There are several Amendments down dealing separately with these undertakings. If we pass this Amendment now it will not be possible to bring them up again. The right hon. Member says, "Leave it to the House," but the Committee does not understand whether he suggests leaving the whole to the House to decide upon anything up to 1558 the pre-war standard, or whether he will leave it to the House to decide something below the pre-war standard. If he would leave it to the House to determine anything up to the pre-war standard I think hon. Members would not be encouraged to press their Amendments. On the other hand, if he proposes to make it less than the whole, then we are entitled to have a Division on each of those questions.
§ Mr. PETO
On a point of Order. I have an Amendment which provides that in the case of water undertakings the Board of Trade shall have discretion up to the full pre-war rates of dividend. Unless the President makes the point clear I shall be bound to move my Amendment, but clearly I shall be precluded altogether from raising the question of the full dividend by the motion that "half" do not stand part and that "three-quarters" shall.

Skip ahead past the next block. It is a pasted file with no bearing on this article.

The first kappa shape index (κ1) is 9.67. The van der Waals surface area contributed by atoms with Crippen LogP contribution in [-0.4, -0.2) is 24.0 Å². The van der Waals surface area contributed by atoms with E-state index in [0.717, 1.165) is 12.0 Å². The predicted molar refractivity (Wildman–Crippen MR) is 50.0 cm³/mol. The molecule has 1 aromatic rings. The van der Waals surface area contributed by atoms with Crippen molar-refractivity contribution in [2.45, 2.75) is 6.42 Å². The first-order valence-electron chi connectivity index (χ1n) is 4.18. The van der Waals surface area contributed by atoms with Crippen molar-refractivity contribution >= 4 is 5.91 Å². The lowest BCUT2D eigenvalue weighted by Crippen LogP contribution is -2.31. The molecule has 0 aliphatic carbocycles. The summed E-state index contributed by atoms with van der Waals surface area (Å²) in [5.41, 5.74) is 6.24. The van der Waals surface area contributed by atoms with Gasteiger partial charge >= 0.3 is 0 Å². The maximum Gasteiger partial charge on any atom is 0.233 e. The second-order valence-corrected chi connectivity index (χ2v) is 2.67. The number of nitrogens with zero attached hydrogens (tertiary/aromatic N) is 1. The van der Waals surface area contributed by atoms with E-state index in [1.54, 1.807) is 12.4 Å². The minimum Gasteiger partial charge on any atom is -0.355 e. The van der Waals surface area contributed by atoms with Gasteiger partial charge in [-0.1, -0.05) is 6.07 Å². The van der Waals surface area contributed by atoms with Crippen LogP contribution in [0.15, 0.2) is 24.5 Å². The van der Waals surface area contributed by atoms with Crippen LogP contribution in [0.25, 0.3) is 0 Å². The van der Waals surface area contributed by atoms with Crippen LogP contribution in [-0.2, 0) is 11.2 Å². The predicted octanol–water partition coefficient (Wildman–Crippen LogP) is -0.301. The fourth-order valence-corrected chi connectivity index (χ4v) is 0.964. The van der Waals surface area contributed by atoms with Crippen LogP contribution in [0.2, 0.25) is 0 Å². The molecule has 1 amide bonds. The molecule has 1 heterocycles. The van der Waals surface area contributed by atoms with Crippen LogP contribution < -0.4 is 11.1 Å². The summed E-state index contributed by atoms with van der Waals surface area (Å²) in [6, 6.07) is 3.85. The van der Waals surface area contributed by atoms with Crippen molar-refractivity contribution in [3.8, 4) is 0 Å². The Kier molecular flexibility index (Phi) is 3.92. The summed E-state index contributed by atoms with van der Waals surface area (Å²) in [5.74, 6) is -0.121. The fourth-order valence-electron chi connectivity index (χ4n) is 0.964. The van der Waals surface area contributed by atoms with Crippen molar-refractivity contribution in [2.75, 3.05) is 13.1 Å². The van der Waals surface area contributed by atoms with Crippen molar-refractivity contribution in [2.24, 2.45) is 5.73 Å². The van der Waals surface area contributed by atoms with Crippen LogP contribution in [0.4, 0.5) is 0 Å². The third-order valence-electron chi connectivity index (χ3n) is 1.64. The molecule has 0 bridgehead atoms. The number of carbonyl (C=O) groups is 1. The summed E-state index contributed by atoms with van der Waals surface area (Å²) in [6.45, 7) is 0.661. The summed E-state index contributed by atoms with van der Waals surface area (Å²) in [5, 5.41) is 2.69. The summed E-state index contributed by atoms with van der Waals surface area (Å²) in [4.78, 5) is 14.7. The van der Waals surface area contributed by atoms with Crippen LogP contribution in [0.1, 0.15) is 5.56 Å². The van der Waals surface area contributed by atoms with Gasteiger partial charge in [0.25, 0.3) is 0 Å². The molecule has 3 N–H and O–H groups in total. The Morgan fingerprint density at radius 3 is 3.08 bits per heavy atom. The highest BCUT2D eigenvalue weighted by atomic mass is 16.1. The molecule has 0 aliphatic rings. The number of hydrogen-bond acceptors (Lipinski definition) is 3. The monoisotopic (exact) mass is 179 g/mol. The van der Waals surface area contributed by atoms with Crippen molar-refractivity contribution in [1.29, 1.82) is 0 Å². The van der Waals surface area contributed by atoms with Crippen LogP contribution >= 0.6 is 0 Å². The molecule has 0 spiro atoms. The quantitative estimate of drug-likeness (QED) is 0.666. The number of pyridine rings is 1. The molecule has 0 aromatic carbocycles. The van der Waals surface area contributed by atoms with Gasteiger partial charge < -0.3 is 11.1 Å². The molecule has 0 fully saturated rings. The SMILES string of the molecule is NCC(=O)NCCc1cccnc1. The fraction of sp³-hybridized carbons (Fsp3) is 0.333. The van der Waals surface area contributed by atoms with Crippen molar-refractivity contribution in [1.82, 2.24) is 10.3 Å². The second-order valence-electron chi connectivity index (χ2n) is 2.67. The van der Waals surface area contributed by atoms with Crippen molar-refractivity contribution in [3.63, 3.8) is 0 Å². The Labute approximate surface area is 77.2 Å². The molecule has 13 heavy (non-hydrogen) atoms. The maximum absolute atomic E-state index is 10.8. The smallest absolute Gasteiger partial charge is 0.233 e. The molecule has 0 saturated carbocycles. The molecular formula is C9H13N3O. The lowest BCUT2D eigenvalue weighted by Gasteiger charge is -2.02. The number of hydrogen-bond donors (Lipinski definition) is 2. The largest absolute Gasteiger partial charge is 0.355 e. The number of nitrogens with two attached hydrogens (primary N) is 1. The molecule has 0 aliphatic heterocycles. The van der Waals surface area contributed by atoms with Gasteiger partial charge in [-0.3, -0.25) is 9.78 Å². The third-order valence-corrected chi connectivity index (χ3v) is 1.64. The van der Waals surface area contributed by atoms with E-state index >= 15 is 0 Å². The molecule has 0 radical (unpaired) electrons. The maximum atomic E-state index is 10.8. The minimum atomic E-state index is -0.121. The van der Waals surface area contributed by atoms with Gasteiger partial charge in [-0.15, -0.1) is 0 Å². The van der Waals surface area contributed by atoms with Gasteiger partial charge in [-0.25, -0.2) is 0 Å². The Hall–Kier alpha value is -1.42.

§ Sir A. STANLEY
I am sorry to intervene so often in the Debate. I thought I had made it quite clear in what I said previously, that, speaking for the Government, we are not prepared to consider the substitution of the whole of the pre-war dividend for the half. If something between half and the whole of the pre-war dividend could be agreed upon, then the Government Whips would be withdrawn. Whether it is two-thirds or three-quarters would be for the members of the Committee to decide.
§ Mr. NEVILLE
Supposing the pre-war dividend of a gas company to be 5½, but the standard dividend 4 per cent., the difference is a great deal. If it is to be three-quarters of the standard dividend and not of the pre-war dividend, it would be much less favourable for the company.
§ Sir F. FLANNERY
May I ask whether my right hon. Friend would be prepared to take off the Government Whips upon the understanding of "three-quarters," and the substitution of the word "higher" instead of the word "lower" later on? That would be a compromise which would end matters.
§ Mr. GILBERT